But having said that, we don't anticipate that coming back, but we don't believe that's a big driver of our overall profitability. As we've said, it's not a big driver of our revenue. That 9% billings does not equate to either 9% revenue or 9% profitability. And we believe that what we will gain from a consumer and our small business perspective will more than make up for any shortfall that would occur in our corporate card business.

Jeff Campbell -- Chief Financial Officer

And I'd just add two other things, Ryan. Sort of the other leg of stool is small business, where travel just isn't that big a piece of their spending. And those small businesses are already going strong, and we just need them to continue steady recovery. The other thing I just want to clarify for everyone is reminding you that when we went into 2020, 12 months ago on a January call, it seems like years ago, we gave you guidance for 2020 of $8.85 to $9.25, and that's the kind of target that we're aspiring to achieve in 2022.


Our next question will come from the line of Chris Donat with Piper Sandler. Go ahead.

Chris Donat -- Piper Sandler -- Analyst

Good morning. Thanks for taking my question. In terms of the merchant discount rate, Jeff, you said that it would depend on the T&E spending. I'm just wondering where we are taking a longer-term view on OptBlue and some of the downward pressure you'd seen on the MDR in recent years.

Are we basically through that? And can we expect maybe the more likely scenarios that you see an increase in MDRs? Do you see more T&E spend, or is there any downside risk to the --

Jeff Campbell -- Chief Financial Officer

So two things. We're completely through any downward pressure from OptBlue. That's in the rearview mirror. And obviously, if you look at what's happened at discount rate, discount rate has been driven down by mix.

And it's like I've always said, I always focus on discount rate by industry and mix overall because if you look at sort of where we are right now, at 2.25% or -- I think that's where we are right now, is 2.25%, is, oh, my god, you're at 2.25%. But you're at 2.25% with 65% T&E decline. And so as T&E comes back, that MDR will move back up, but OptBlue will not have any pressure at all in that discount rate. So we expect, as T&E moves up, overall discount rate will go up.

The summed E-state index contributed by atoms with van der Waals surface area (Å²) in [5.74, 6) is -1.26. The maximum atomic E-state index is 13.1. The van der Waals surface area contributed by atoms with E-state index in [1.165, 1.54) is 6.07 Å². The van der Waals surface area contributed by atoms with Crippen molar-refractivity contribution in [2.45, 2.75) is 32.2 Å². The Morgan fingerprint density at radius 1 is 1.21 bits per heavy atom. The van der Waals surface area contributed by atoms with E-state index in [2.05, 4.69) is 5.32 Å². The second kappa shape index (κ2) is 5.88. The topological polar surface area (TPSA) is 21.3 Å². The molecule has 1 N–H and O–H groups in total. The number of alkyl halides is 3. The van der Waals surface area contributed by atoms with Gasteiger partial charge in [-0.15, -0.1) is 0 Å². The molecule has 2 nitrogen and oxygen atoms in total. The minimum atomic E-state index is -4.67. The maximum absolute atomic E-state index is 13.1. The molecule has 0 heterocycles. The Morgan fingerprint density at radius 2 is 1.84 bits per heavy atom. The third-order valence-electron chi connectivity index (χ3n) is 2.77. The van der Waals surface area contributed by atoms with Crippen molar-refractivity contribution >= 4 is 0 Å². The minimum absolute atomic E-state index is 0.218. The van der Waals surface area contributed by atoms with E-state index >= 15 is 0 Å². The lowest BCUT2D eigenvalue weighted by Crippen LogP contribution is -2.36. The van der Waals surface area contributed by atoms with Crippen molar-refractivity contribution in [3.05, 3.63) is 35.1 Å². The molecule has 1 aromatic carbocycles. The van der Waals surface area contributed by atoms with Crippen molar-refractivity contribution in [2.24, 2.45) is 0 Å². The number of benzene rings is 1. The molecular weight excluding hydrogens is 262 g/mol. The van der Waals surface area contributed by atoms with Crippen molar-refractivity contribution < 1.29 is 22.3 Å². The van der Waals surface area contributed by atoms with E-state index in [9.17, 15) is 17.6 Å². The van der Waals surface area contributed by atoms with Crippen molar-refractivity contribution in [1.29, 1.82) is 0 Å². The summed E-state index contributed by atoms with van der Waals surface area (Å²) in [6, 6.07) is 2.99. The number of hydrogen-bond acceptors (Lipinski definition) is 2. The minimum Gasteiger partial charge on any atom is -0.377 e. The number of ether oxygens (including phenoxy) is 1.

But having said that, if T&E -- if non-T&E winds up going through the roof, and that puts pressure on MDR, that's fine. We're OK with that. Because, again, we manage this industry by industry, and I can't control mix. But if, in fact, our non-T&E, which is -- has a lower MDR on average than T&E, if that continues to grow and grow, I think everybody would be happy with that.


We'll go next to the line of Mihir Bhatia with Bank of America.

Mihir Bhatia -- Bank of America Merrill Lynch -- Analyst

Good morning. Thanks for taking my questions. I didn't want to -- I appreciate 2021, you're looking at it as a little bit of an investment year and repositioning -- maybe positioning the company for growth. So EPS is not that much of a focus maybe in 2021.

But is there another metric that maybe we should focus on, whether it's billings growth, new card acquisitions, something like that? As we go through the year, I guess, how will you or should -- or do you think investors should judge American Express' progress toward -- through the year toward the 2022 goal of getting back to, call it, $9 a share. Is there a bogey you could provide maybe on card acquisitions or something else? Maybe is it 2 million a quarter in new acquisition, something like that? Anything you could talk about there?

Jeff Campbell -- Chief Financial Officer

Well, I think it all comes back, Mihir, as you pointed out, to rebuilding growth momentum. And so, that's a function of watch our success in bringing new customers into the franchise and in putting new products into the hands of our existing customers, and we'll talk about that every quarter. Watch our success on some of the longer-term things that Steve talked about, how we're doing with China, how we're doing with the Kabbage acquisition. Watch externally what's happening with credit and what's happening with the recovery in T&E spending.

And those are the key things that I think you want to watch, and it's what we're managing the company for and what we'll give you an update on each quarter.

Steve Squeri -- Chairman and Chief Executive Officer